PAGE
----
PediatricObesityProb lem

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Published on April 30, 2008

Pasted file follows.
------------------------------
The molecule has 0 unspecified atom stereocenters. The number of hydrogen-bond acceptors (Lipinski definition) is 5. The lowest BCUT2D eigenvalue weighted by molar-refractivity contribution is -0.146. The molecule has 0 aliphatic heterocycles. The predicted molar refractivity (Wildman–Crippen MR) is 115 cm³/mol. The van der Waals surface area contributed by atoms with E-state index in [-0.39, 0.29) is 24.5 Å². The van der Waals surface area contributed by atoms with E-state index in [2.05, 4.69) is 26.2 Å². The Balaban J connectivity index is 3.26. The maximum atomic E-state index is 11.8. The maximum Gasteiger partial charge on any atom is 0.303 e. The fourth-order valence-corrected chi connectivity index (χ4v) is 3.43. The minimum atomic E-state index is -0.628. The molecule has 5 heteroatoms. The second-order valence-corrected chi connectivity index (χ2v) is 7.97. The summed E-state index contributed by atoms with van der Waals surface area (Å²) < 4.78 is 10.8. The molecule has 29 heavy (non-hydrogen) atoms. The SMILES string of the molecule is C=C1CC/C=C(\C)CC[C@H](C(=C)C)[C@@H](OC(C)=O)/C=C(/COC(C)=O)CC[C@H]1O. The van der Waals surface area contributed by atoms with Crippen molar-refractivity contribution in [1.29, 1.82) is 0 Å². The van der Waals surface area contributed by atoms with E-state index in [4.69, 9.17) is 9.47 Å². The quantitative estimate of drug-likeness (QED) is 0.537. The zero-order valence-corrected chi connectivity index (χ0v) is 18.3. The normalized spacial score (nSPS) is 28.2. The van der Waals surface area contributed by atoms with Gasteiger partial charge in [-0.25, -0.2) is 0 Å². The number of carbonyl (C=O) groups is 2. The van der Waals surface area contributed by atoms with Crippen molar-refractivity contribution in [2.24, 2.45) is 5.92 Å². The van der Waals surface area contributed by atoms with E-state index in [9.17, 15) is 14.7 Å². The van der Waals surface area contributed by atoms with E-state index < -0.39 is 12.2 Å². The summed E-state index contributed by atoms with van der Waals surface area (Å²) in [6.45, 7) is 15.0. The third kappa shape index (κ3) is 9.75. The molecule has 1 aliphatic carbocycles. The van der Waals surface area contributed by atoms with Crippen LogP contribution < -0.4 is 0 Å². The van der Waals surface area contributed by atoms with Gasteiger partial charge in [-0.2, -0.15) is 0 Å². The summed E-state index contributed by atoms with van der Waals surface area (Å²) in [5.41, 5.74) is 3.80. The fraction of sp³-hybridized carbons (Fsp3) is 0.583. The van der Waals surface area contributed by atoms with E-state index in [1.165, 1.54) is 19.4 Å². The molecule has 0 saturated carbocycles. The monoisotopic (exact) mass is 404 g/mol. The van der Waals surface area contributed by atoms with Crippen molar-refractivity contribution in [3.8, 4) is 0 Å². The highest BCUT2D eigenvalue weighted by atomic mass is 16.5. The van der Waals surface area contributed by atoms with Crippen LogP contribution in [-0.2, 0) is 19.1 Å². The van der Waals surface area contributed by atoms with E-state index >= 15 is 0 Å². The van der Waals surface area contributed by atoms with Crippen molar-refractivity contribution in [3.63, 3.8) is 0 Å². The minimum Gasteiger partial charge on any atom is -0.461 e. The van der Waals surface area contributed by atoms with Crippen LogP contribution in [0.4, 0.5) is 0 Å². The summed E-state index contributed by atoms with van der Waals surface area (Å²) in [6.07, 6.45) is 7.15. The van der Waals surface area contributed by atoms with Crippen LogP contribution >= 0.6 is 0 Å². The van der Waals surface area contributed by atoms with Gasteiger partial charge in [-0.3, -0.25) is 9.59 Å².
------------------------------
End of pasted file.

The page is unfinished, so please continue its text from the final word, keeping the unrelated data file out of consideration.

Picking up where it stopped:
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PEDIATRIC OBESITY: A HUGE PROBLEM IN THE USA:  PEDIATRIC OBESITY: A HUGE PROBLEM IN THE USA William J. Cochran, MD Department of Pediatric GI & Nutrition Geisinger Clinic WHY WORRY ABOUT PEDIATRIC OBESITY?:  WHY WORRY ABOUT PEDIATRIC OBESITY? Pediatric obesity is of epidemic proportion. Pediatric obesity is the most common chronic disease of childhood. DEFINITION OF PEDIATRIC OBESITY:  DEFINITION OF PEDIATRIC OBESITY Overweight / At risk of overweight BMI 85-95% Obese / Overweight BMI >95% OLDER DEFINITIONS OF OBESITY:  OLDER DEFINITIONS OF OBESITY Weight for height >95% Actual weight >120% ideal body weight Super obese >140% of ideal body weight Percent of obese children and adolescents:  Percent of obese children and adolescents INCIDENCE OF PEDIATRIC OBESITY IN PENNSYLVANIA:  INCIDENCE OF PEDIATRIC OBESITY IN PENNSYLVANIA RACIAL DIFFERENCES IN PEDIATRIC OBESITY:  RACIAL DIFFERENCES IN PEDIATRIC OBESITY Non-Hispanic white 12.3% African American 21.5% Hispanic 21.8% WHY WORRY ABOUT PEDIATRIC OBESITY?:  WHY WORRY ABOUT PEDIATRIC OBESITY? Is pediatric obesity a real problem or just a cosmetic issue? WHY WORRY ABOUT PEDIATRIC OBESITY?:  WHY WORRY ABOUT PEDIATRIC OBESITY? Adult obesity is clearly associated with numerous health problems. Type II DM CAD Hypertension Cancer Joint disease Gallbladder disease Pulmonary disease WHY WORRY ABOUT PEDIATRIC OBESITY?:  WHY WORRY ABOUT PEDIATRIC OBESITY? Significant risk of childhood obesity to persist into adulthood. PERCENT OF OBESE CHILDREN BECOMING OBESE ADULTS:  PERCENT OF OBESE CHILDREN BECOMING OBESE ADULTS WHY WORRY ABOUT PEDIATRIC OBESITY?:  WHY WORRY ABOUT PEDIATRIC OBESITY? Economic impact The estimated cost of obesity in the US in 2002 was $117 billion. The hospital cost of pediatric obesity is also increasing. 1979: $35 million 1999 $127 million IMPACT OF CHILDHOOD OBEISTY IN ADULTHOOD:  IMPACT OF CHILDHOOD OBEISTY IN ADULTHOOD Childhood obesity has significant adverse effects on health in adulthood Hoffmans 1988: Dutch males, increased mortality after 32 years in obese vs. lean adolescent males. Mossberg 1989:Swedish study, increased mortality after 40 years in obese vs nonobese children IMPACT OF CHILDHOOD OBESITY IN ADULTHOOD:  IMPACT OF CHILDHOOD OBESITY IN ADULTHOOD Harvard Growth Study: Two fold increased all cause mortality in obese vs nonobese adolescents as adults 2 fold increase in CAD mortality Increased risk of colon cancer in males Increased risk of arthritis in females The association of adverse effects on adult health may be independent of obesity in adulthood CHILDHOOD COMPLICATIONS OF PEDIATRIC OBESITY:  CHILDHOOD COMPLICATIONS OF PEDIATRIC OBESITY Psychosocial Most common complication of pediatric obesity Increased rates of depression Poor self esteem Obese adolescents negative self image may carry over into adulthood CHILDHOOD COMPLICATIONS OF PEDIATRIC OBESITY:  CHILDHOOD COMPLICATIONS OF PEDIATRIC OBESITY Societal discrimination Obese females have lower acceptance rate at colleges than non-obese females National Longitudinal Survey of Youth: obese adolescent females as young adults had less education, less income, higher poverty rate, decreased rate of marriage vs nonose females CHILDHOOD COMPLICATIONS OF PEDIATRIC OBESITY:  CHILDHOOD COMPLICATIONS OF PEDIATRIC OBESITY Endocrine Non-insulin-dependent diabetes mellitus Pinhas-Hamiel 1994 The incidence of NIDDM has increased 10 fold 92% of these had a BMI >90% Geisinger weight management program 60% have insulin resistance 10% have fasting insulin level > 100 (Nl <17) 1% have type II DM CHILDHOOD COMPLICATIONS OF PEDIATRIC OBESITY:  CHILDHOOD COMPLICATIONS OF PEDIATRIC OBESITY Endocrine Increased linear growth Advanced bone age Earlier onset of puberty Acanthosis nigricans CHILDHOOD COMPLICATIONS OF PEDIATRIC OBESITY:  CHILDHOOD COMPLICATIONS OF PEDIATRIC OBESITY Hypertension Primary hypertension uncommon in childhood 60% of children diagnosed with hypertension are obese Use pediatric standars Geisinger weight management program 45% have hypertension CHILDHOOD COMPLICATIONS OF PEDIATRIC OBESITY:  CHILDHOOD COMPLICATIONS OF PEDIATRIC OBESITY Hyperlipidemia The atherosclerotic process begins in childhood. Pediatric obesity is associated with increased cholesterol, LDL-cholesterol, triglyceride levels and lower levels of HDL-cholesterol Geisinger weight management program 45% have hypercholesterolemia CHILDHOOD COMPLICATIONS OF PEDIATRIC OBESITY:  CHILDHOOD COMPLICATIONS OF PEDIATRIC OBESITY Hepatic steatosis Hepatic steatosis present in 25-83% of obese children 10-15% of obese children have elevated liver enzymes: steatohepatitis or non-alcoholic fatty liver disease Rashid: 83% of children with steatohepatitis were obese. 75% had fibrosis-cirrhosis CHILDHOOD COMPLICATIONS OF PEDIATRIC OBESITY:  CHILDHOOD COMPLICATIONS OF PEDIATRIC OBESITY Orthopedic Slipped capital femoral epiphysis 30-50% are obese Blount’s disease (Tibia vara) 70% are obese Neurologic Pseudotumor cerebri CHILDHOOD COMPLICATIONS OF PEDIATRIC OBESITY:  CHILDHOOD COMPLICATIONS OF PEDIATRIC OBESITY Respiratory Sleep disorder in 1/3 Sleep apnea: 7% of obese, 1/3 if >150% & breathing difficulties Hypoventilation syndrome Gastrointestinal Cholelithiasis 50% of cases of cholecystitis in adolescents are obese Slide28:  PEDIATRIC OBESITY IS NOT JUST A COSMETIC PROBLEM! ETIOLOGY OF PEDIATRIC OBESITY:  ETIOLOGY OF PEDIATRIC OBESITY ETIOLOGY OF PEDIATRIC OBESITY:  ETIOLOGY OF PEDIATRIC OBESITY Etiology is multifactorial Interaction of genetics and environment Energy imbalance Energy In = Energy Used + Energy Stored For every extra 100 calories consumed per day one will put on 10 pounds per year ETIOLOGY OF OBESITY:  ETIOLOGY OF OBESITY Caloric intake has increased Eating unsupervised, lack of family meals Eating at multiple sites Eating out / take out food Beverages Calorically dense food ETIOLOGY OF OBESITY:  ETIOLOGY OF OBESITY Physical activity has decreased Schools with less physical education After school programs Safety concerns Convenience activities Increased sedentary activities: TV, computer, video games ETIOLOGY OF OBESITY:  ETIOLOGY OF OBESITY Physical activity TV / video games More time spent watching TV less time for physical activity: average 2.5 hours / day, 20%>5 hours / day BMI and obesity associated with higher amount of time spent watching TV Higher cholesterol levels associated with greater amount of time spent watching TV 40% of children 1-5 years have TV in their bedroom TREATMENT OF PEDIATRIC OBESITY:  TREATMENT OF PEDIATRIC OBESITY Weight management programs are available and can be effective High rates of recurrence Prevention is the key PREVENTION: PRECONCEPTION:  PREVENTION: PRECONCEPTION Prevention starts prior to conception Obese adolescents have an 80% probability of being obese as an adult Today's adolescents are tomorrows parents Parents act as role models for their children The risk of obesity in a child born to obese parents is significantly increased Need to educate and intervene at this time to help prevent obesity is subsequent generation PREVENTION: POST CONCEPTION:  PREVENTION: POST CONCEPTION Routine prenatal care Advocate normal weight gain during the pregnancy LGA infants and infants of diabetic mothers have higher rates of subsequent obesity SGA infants also at higher risk Hediger ML et: Pediatrics104:e33, 1999 PREVENTION: POST CONCEPTION:  PREVENTION: POST CONCEPTION Promote breastfeeding Dewey 2003: 8 out of 11 studies noted a lower rate of obesity in children if breastfed vs. formula fed Bergmann 2003: Longitudinal study of breastfed vs. formula fed infants BMI the same at birth BMI at 3 & 6 months > in formula fed vs. breastfed infants Rate of obesity at 6 years was tripled in formula fed vs. breastfed PREVENTION OF PEDIATRIC OBESITY:  PREVENTION OF PEDIATRIC OBESITY Measure and plot BMI Only done by 20% of primary care providers Identify those at risk Anticipatory guidance Nutrition Physical activity Healthy lifestyles IDENTIFY THOSE AT RISK:  IDENTIFY THOSE AT RISK Increasing BMI % Family history Risk of obesity 9% if both parents are lean Risk of obesity 60-80% if both parents are obese Sibling over weight High birth weight IDENTIFY THOSE AT RISK:  IDENTIFY THOSE AT RISK Lower socioeconomic status Ethnicity: African-American, Hispanic, Native American Environmental / social Both parents work Little cognitive stimulation Lack of safe play areas Family stress NUTRITION ANTICIPATORY GUIDANCE:  NUTRITION ANTICIPATORY GUIDANCE Beverages Encourage water intake Limit sweet beverages Juice, juice drinks: 120 calories / 8 oz No nutritional need for any juice <6 months of age 1-6 years: 4-6 oz 7-18 years: 8-12 oz Discourage free use of box drinks Discourage continuous access to sippy cups Soda: 150 calories / 12 oz NUTRITION ANTICIPATORY GUIDANCE:  NUTRITION ANTICIPATORY GUIDANCE Eat 5 fruits and vegetables a day Structured meal and snack time Do not use food as a reward Know what the child is eating outside the home: school meals, day care etc. NUTRITION ANTICIPATORY GUIDANCE:  NUTRITION ANTICIPATORY GUIDANCE Encourage child’s autonomy in self-regulation of food intake Parents provide, child decides! Do not use the clean the plate rule. Provide choice Educate parents regarding healthy nutrition Healthy snacks Consider using pediatric food pyramid Portion size: Intake of children >5 years is dependent on how much they are provided Do not skip meals ACTIVITY ANTICIPATORY GUIDANCE:  ACTIVITY ANTICIPATORY GUIDANCE Encourage active play for young children Promote physical activity Ideal 30-60 minutes per day Have several types of potential activities Be physically active with others Think about activity opportunities Encourage participation in organized sports ACTIVITY ANTICIPATORY GUIDANCE:  ACTIVITY ANTICIPATORY GUIDANCE Decrease sedentary activity Limit TV, video games and computer to 1-2 hours per day > 2 hours a day associated with higher rates of obesity and hyperlipidemia Do not have a TV in the child’s room Children with TVs in bedroom watch more TV ACTIVITY ANTICIPATORY GUIDANCE:  ACTIVITY ANTICIPATORY GUIDANCE Decrease sedentary activity Do not use the remote Exercise on commercials TV / computer is not a right it is a privilege BEHAVIORAL ANTICIPATORY GUIDANCE:  BEHAVIORAL ANTICIPATORY GUIDANCE Encourage parents to act as role models Nutrition Activity Promote parent child interaction Have special “family time” that is physically active BEHAVIORAL ANTICIPATORY GUIDANCE:  BEHAVIORAL ANTICIPATORY GUIDANCE Limit eating out More calorically dense food Larger portion sizes Less intake of fruits and vegetables $0.51 of every nutrition dollar is spent outside the home BEHAVIORAL ANTICIPATORY GUIDANCE:  BEHAVIORAL ANTICIPATORY GUIDANCE Eat as a family Provides “quality time” Slows down the eating process Parents act as role model Parents monitor intake Associated with lower fat intake and greater intake of fruits and vegetables BEHAVIORAL ANTICIPATORY GUIDANCE:  BEHAVIORAL ANTICIPATORY GUIDANCE Do not eat in front of the TV Associated with higher intake of fat and salt Lower intake of fruits and vegetables Encourages over eating 60-80% of commercials on during children programs are related to food Eating without awareness TREATMENT OF PEDIATRIC OBESITY:  TREATMENT OF PEDIATRIC OBESITY TREATMENT GOALS:  TREATMENT GOALS Behavioral goals Promote life long healthy eating and activity behaviors Medical goals Prevent complications of obesity in childhood and potentially adulthood Improve or resolve existing complications of obesity TREATMENT GOALS:  TREATMENT GOALS Weight goals First step is to achieve weight maintenance 2-7 years of age BMI 85-95% Weight maintenance BMI >95% No complications: weight maintenance Complications: weight loss TREATMENT GOALS:  TREATMENT GOALS Weight goals 7-18 years of age BMI 85-95% No complications: weight maintenance Complications: weight loss BMI >95% Weight loss EVALUATION OF THE OBESE CHILD:  EVALUATION OF THE OBESE CHILD History and physical examination Laboratory evaluation Liver panel Fasting lipid panel Fasting glucose and insulin level Hgb A1C ? Thyroid studies TREATMENT OF PEDIATRIC OBESITY:  TREATMENT OF PEDIATRIC OBESITY First step is to educate the patient and parents about obesity Assess patient and the family’s readiness to make change Treatment needs to be individualized and family based Make only a few changes at a time TREATMENT OF PEDIATRIC OBESITY:  TREATMENT OF PEDIATRIC OBESITY For a child who will not be entering the formal obesity clinic Stage I: Limit TV, do not eat in front of the TV and decrease calories from beverages. Stage II: Eat as a family, some increase in physical activity Stage III: Nutrition education and initial implementation of hypocaloric diet TREATMENT OF PEDIATRIC OBESITY:  TREATMENT OF PEDIATRIC OBESITY Formal obesity clinic Team approach Physician Therapist Dietician Exercise therapist Intensive program 15 sessions: 10 therapist, 3 dietician, 2 exercise therapist TREATMENT OF PEDIATRIC OBESITY:  TREATMENT OF PEDIATRIC OBESITY Formal obesity clinic Advantages Appropriate time Frequent visits Utilize each team members expertise Good outcomes if completed Weight Loss Pharmacotherapy:  Weight Loss Pharmacotherapy Sibutramine FDA approved 1997 Induces feeling of satiety Increases 5HT & Norepi. Caution with use in combination with SSRI’s Contraindicated with CAD,CVA or uncontrolled blood pressure Need to monitor BP Once daily 8-10% weight loss Orlistat FDA approved 1999 FDA approved 12-18 year old Reduces absorption of ~30% dietary fat 1/3 of fat passes undigested Facilitates weight loss GI side effects 3 times daily with meals containing fat Vitamin supplementation 8-10% weight loss BARIATRIC SURGERY:  BARIATRIC SURGERY Little information on pediatric bariatric surgery May be appropriate in individual cases Severe obesity, BMI > 40 Significant co-morbidities Unresponsive to more conventional weight loss program BARIATRIC SURGERY:  BARIATRIC SURGERY Preoperative evaluation in a pediatric weight management program Psych evaluation Depression Ability to cope Support system Willingness to comply BARIATRIC SURGERY:  BARIATRIC SURGERY Pediatric cases should be done in a pediatric center Prospective multi-institutional study in progress Options: Gastric bypass Lap band CONCLUSIONS:  CONCLUSIONS Pediatric obesity is of epidemic proportion The etiology of pediatric obesity is multifactorial Pediatric obesity is associated with complications in childhood as well as adulthood CONCLUSIONS:  CONCLUSIONS Treatment of obesity is not ideal Prevention of obesity may be a more effective means dealing with pediatric obesity In order to have any significant impact on pediatric obesity a team approach is required: child, family/parents, community, health care providers, insurance companies, government TREATMENT OF PEDIATRIC OBESITY:  TREATMENT OF PEDIATRIC OBESITY Protein sparing modified fast Low carbohydrate diet Restrictive Bariatric Procedures:  Restrictive Bariatric Procedures Mun EC, Blackburn GL, Matthews JB. Gastroenterology 2001:120:669-681 Adjustable Gastric Banding Vertical Banded Gastroplasty Roux-en-Y Gastric Bypass WEB SITEES OF INTEREST:  WEB SITEES OF INTEREST www.panaonline.org PA Department of Health effort to address obesity and its co-morbidities http://www.trowbridge-associates.com Pediatric BMI wheels http://www.usda.gov/cnpp/kidspyra Pediatric food pyramid WEB SITEES OF INTEREST:  WEB SITEES OF INTEREST http://www.bam.gov Site to answer kids questions http://147.208.9.133/ A free dietary assessment tool to keep up to a 20-day food log http://www.kidnetic.com/ An interacitve website for 9-13 year olds and families re healthy eating and activity WEB SITEES OF INTEREST:  WEB SITEES OF INTEREST http://www.verbnow.com CDC site for 9-13 year olds to promote physical activity www.aap.org/obesity American Academy of Pediatrics web site regarding obesity BARRIERS TO THERAPY OF PEDIATRIC OBESITY:  BARRIERS TO THERAPY OF PEDIATRIC OBESITY Lack of commitment of primary care physicians Many physicians do not address obesity Price 1989 17% of pediatricians felt physicians did not need to counsel parents of obese children 33% did not feel that normal weight is important to child health 22% felt competent in treating obesity 11% felt treatment of obesity was gratifying BARRIERS TO THERAPY OF PEDIATRIC OBESITY :  BARRIERS TO THERAPY OF PEDIATRIC OBESITY Time commitment Lack of reimbursement Tershakovec 1999 Median reimbursement rate 11% Lack of standard treatment protocol Social / environmental barriers PREVENTION: SCHOOL:  PREVENTION: SCHOOL Promote physical activity Provide nutritious meals Control vending machines Have nutrition education incorporated into regular school curriculum. Encourage children to walk or bike to school safely. PREVENTION: COMMUNITY:  PREVENTION: COMMUNITY Have safe playgrounds Provide safe places for bike riding and walking Promote physical activity outside of school PREVENTION: INSURANCE AND GOVERNMENT:  PREVENTION: INSURANCE AND GOVERNMENT Acknowledge obesity as a medical condition for which one can be reimbursed. Provide reimbursement for anticipatory guidance for nutrition and physical activity PREVENTION: PRIMARY CARE PROVIDER:  PREVENTION: PRIMARY CARE PROVIDER Be an advocate